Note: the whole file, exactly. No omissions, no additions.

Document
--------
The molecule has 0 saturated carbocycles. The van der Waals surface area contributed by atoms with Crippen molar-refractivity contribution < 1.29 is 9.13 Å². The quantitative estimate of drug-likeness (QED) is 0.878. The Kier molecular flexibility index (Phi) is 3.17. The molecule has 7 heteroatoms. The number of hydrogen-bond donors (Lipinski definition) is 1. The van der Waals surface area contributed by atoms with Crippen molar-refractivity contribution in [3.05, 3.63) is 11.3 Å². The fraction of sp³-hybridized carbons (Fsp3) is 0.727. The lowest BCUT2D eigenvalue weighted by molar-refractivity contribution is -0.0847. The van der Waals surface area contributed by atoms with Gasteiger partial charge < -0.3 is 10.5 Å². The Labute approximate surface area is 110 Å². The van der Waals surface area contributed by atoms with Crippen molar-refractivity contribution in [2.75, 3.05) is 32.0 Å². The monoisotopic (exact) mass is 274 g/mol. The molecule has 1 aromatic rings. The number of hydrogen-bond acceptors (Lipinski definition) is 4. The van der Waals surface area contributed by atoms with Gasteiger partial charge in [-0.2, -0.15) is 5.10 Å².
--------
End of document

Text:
The molecule has 0 saturated carbocycles. The van der Waals surface area contributed by atoms with Crippen molar-refractivity contribution < 1.29 is 9.13 Å². The quantitative estimate of drug-likeness (QED) is 0.878. The Kier molecular flexibility index (Phi) is 3.17. The molecule has 7 heteroatoms. The number of hydrogen-bond donors (Lipinski definition) is 1. The van der Waals surface area contributed by atoms with Crippen molar-refractivity contribution in [3.05, 3.63) is 11.3 Å². The fraction of sp³-hybridized carbons (Fsp3) is 0.727. The lowest BCUT2D eigenvalue weighted by molar-refractivity contribution is -0.0847. The van der Waals surface area contributed by atoms with Gasteiger partial charge < -0.3 is 10.5 Å². The Labute approximate surface area is 110 Å². The van der Waals surface area contributed by atoms with Crippen molar-refractivity contribution in [2.75, 3.05) is 32.0 Å². The monoisotopic (exact) mass is 274 g/mol. The molecule has 1 aromatic rings. The number of hydrogen-bond acceptors (Lipinski definition) is 4. The van der Waals surface area contributed by atoms with Gasteiger partial charge in [-0.2, -0.15) is 5.10 Å².